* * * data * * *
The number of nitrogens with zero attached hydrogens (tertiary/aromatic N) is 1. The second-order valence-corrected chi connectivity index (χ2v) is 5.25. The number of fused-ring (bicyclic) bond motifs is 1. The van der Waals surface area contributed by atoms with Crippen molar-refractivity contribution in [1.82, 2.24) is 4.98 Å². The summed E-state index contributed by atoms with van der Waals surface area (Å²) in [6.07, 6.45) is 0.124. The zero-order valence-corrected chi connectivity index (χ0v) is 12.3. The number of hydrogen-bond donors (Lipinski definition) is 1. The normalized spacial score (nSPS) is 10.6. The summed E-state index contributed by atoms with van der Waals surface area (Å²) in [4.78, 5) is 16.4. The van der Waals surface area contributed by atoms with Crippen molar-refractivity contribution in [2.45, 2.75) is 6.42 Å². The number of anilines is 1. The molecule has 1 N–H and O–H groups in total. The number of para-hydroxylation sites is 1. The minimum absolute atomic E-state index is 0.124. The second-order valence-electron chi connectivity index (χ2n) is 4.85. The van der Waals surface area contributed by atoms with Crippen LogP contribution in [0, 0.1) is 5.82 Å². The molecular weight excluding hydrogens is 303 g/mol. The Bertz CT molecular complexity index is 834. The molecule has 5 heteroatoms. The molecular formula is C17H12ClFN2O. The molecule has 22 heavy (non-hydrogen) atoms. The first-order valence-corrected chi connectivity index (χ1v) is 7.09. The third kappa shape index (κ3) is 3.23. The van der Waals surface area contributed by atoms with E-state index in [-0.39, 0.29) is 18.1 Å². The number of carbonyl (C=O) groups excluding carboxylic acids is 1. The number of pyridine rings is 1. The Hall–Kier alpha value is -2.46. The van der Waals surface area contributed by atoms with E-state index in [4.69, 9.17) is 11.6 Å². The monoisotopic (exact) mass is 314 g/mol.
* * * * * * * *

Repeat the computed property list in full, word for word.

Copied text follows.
The number of nitrogens with zero attached hydrogens (tertiary/aromatic N) is 1. The second-order valence-corrected chi connectivity index (χ2v) is 5.25. The number of fused-ring (bicyclic) bond motifs is 1. The van der Waals surface area contributed by atoms with Crippen molar-refractivity contribution in [1.82, 2.24) is 4.98 Å². The summed E-state index contributed by atoms with van der Waals surface area (Å²) in [6.07, 6.45) is 0.124. The zero-order valence-corrected chi connectivity index (χ0v) is 12.3. The number of hydrogen-bond donors (Lipinski definition) is 1. The normalized spacial score (nSPS) is 10.6. The summed E-state index contributed by atoms with van der Waals surface area (Å²) in [4.78, 5) is 16.4. The van der Waals surface area contributed by atoms with Crippen molar-refractivity contribution in [2.45, 2.75) is 6.42 Å². The number of anilines is 1. The molecule has 1 N–H and O–H groups in total. The number of para-hydroxylation sites is 1. The minimum absolute atomic E-state index is 0.124. The second-order valence-electron chi connectivity index (χ2n) is 4.85. The van der Waals surface area contributed by atoms with Crippen LogP contribution in [0, 0.1) is 5.82 Å². The molecular weight excluding hydrogens is 303 g/mol. The Bertz CT molecular complexity index is 834. The molecule has 5 heteroatoms. The molecular formula is C17H12ClFN2O. The molecule has 22 heavy (non-hydrogen) atoms. The first-order valence-corrected chi connectivity index (χ1v) is 7.09. The third kappa shape index (κ3) is 3.23. The van der Waals surface area contributed by atoms with E-state index in [-0.39, 0.29) is 18.1 Å². The number of carbonyl (C=O) groups excluding carboxylic acids is 1. The number of pyridine rings is 1. The Hall–Kier alpha value is -2.46. The van der Waals surface area contributed by atoms with E-state index in [4.69, 9.17) is 11.6 Å². The monoisotopic (exact) mass is 314 g/mol.